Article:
Examples of activities through which students might demonstrate understanding of function and algebra concepts include:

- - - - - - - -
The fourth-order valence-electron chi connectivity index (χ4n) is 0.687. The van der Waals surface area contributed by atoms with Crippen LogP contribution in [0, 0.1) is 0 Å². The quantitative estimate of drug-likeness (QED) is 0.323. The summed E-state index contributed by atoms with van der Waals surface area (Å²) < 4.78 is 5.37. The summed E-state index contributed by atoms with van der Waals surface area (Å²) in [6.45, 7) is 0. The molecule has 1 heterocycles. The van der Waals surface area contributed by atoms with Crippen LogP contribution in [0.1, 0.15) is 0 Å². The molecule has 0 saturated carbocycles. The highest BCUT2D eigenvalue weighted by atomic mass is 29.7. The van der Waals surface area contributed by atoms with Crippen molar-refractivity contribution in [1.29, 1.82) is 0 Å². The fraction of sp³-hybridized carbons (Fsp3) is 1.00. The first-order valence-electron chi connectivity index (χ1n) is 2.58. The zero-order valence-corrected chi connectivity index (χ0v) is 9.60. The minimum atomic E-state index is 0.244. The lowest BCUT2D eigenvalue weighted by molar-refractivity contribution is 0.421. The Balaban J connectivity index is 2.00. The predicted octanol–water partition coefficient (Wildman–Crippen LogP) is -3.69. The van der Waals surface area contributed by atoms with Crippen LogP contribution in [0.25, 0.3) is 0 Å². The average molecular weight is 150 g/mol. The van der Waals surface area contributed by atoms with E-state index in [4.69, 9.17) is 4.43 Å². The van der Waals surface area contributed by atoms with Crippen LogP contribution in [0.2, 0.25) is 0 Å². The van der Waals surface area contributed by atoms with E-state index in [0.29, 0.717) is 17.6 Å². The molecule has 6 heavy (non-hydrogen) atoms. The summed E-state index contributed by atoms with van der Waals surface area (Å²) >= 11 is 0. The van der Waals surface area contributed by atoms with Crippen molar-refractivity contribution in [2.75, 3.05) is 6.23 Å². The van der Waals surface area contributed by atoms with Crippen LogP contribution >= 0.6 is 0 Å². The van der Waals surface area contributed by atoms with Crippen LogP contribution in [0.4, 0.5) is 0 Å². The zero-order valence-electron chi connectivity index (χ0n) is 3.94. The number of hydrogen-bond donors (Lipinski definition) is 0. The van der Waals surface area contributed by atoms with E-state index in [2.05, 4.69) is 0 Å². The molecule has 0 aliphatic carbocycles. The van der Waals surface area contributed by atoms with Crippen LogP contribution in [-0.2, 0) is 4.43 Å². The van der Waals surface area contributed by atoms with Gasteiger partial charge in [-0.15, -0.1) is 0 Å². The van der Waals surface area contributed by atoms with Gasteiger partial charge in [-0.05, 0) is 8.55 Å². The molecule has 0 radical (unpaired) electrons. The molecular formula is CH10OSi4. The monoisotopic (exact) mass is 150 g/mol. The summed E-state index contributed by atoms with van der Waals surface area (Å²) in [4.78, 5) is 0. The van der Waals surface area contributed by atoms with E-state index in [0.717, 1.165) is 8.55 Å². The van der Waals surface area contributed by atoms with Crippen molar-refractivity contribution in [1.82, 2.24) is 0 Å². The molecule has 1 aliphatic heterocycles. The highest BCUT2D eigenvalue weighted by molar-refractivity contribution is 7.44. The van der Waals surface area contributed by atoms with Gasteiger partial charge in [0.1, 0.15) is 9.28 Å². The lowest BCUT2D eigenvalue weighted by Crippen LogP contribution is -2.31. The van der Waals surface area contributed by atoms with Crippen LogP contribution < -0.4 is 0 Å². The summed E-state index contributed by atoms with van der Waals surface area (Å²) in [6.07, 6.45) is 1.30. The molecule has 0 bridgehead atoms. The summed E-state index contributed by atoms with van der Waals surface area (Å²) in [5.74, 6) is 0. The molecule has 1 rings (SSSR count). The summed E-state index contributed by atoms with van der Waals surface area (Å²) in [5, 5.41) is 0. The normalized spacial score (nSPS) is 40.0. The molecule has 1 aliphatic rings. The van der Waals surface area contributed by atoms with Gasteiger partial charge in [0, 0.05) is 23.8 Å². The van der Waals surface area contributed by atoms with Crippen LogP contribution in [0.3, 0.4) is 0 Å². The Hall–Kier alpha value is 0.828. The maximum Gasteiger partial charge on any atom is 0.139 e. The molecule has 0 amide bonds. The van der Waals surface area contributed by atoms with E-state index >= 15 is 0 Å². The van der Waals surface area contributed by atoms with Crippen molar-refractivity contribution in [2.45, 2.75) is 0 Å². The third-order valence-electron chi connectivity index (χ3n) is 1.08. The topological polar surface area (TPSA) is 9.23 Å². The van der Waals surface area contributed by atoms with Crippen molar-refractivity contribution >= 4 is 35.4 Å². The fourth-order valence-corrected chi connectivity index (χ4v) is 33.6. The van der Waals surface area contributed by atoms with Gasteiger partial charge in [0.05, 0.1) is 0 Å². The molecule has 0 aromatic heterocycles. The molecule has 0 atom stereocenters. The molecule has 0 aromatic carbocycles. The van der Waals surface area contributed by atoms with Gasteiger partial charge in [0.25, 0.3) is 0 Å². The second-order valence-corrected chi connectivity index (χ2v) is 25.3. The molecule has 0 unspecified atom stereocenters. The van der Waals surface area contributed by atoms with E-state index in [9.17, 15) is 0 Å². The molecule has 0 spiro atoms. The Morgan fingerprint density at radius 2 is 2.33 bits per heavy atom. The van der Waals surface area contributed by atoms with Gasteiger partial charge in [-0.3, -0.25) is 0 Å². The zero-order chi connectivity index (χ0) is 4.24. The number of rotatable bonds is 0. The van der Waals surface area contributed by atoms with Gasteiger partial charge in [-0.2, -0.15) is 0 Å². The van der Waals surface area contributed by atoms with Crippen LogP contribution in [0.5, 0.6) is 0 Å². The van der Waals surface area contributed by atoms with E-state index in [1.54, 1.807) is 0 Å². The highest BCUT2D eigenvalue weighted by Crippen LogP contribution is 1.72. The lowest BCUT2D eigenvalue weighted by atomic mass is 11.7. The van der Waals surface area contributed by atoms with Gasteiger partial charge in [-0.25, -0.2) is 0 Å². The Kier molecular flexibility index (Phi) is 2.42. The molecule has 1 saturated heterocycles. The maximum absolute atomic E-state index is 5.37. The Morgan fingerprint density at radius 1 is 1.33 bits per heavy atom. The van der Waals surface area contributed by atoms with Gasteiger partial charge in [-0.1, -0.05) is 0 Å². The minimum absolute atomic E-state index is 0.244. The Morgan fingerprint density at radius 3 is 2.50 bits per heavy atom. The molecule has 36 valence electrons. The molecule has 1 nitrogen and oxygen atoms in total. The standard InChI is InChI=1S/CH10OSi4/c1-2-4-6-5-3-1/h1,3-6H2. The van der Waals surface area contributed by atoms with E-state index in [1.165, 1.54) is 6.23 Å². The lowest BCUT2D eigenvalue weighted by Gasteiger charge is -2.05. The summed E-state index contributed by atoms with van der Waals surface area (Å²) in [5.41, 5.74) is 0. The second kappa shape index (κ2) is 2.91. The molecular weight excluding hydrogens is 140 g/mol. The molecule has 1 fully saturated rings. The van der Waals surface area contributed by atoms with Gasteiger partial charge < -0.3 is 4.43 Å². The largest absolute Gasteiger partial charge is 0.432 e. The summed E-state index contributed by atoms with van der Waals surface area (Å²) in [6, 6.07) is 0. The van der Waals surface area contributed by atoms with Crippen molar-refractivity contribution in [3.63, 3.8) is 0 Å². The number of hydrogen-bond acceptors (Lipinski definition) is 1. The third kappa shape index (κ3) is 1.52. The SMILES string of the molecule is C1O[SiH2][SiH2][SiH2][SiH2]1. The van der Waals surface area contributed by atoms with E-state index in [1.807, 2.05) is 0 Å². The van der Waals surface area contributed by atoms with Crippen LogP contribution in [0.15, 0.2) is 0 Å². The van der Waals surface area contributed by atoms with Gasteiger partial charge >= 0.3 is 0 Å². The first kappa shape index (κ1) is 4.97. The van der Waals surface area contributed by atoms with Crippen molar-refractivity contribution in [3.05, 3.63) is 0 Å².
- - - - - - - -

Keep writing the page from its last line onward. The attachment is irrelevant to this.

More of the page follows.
A used car is bought for \$9,500. If the car depreciates at 5% per year, how much will the car be worth after one year? Five years? Twelve years? n years? (College Preparatory Mathematics) 3a, 3b, 3c Express the diameter of a circle as a function of its area and sketch a graph of this function. 3a, 3b, 3c, 3h If a half gallon carton of milk is left out on the counter, its temperature T in degrees Fahrenheit can be approximated by the formula T = 70 - (), where t is the time in minutes it has been out of the refrigerator. (This formula works as long as t is greater than about 20 minutes.) Find a formula that will let you figure out how long the milk has been there from its temperature T. Graph this formula. (College Preparatory Mathematics) 3a, 3b, 3c, 3h Use measurements from shopping carts that are nested together to find a formula for the number of carts that will fit in a space of any given length, and a formula for the amount of space needed for any given number of carts. (Balanced Assessment) 3a, 3b, 3c, 3f, 3h Express the concentration of bleach as a function of the amount of water added to three liters of a 12% solution of bleach. 3a, 3b, 3c, 1h The quantity 1 + x is sometimes used as an approximation for the quantity if x is positive and small (much less than 1). Use graphs to show why this makes sense. Over what range of values of x does this approximation yield less than a 5% error? Find the sum of the infinite geometric series 1 + x + x² + x³ + ... (assuming 0 < x < 1) and show how it sheds light on why the approximation works. 3b, 3c, 3g, 3h, 3i Design a staircase that rises a total of 11 feet, given that the slope must be between .55 and .85, and that the rise plus the run on each step must be between 17 and 18 inches. (Balanced Assessment) 3c, 3h, A1a You have a green candle 12.4 cm tall that cost \$0.45; after burning for four minutes it is 11.2 cm tall. You also have a red candle 8.9 cm tall that cost \$0.40; after burning for ten minutes it is 7.5 cm tall. Analyze the burning rates with functions and graphs. If they are both lit at the same time, predict when (if ever) they will be the same height, and when each will burn down completely. Which costs less per minute to use? (College Preparatory Mathematics) 3d, 3e, 3f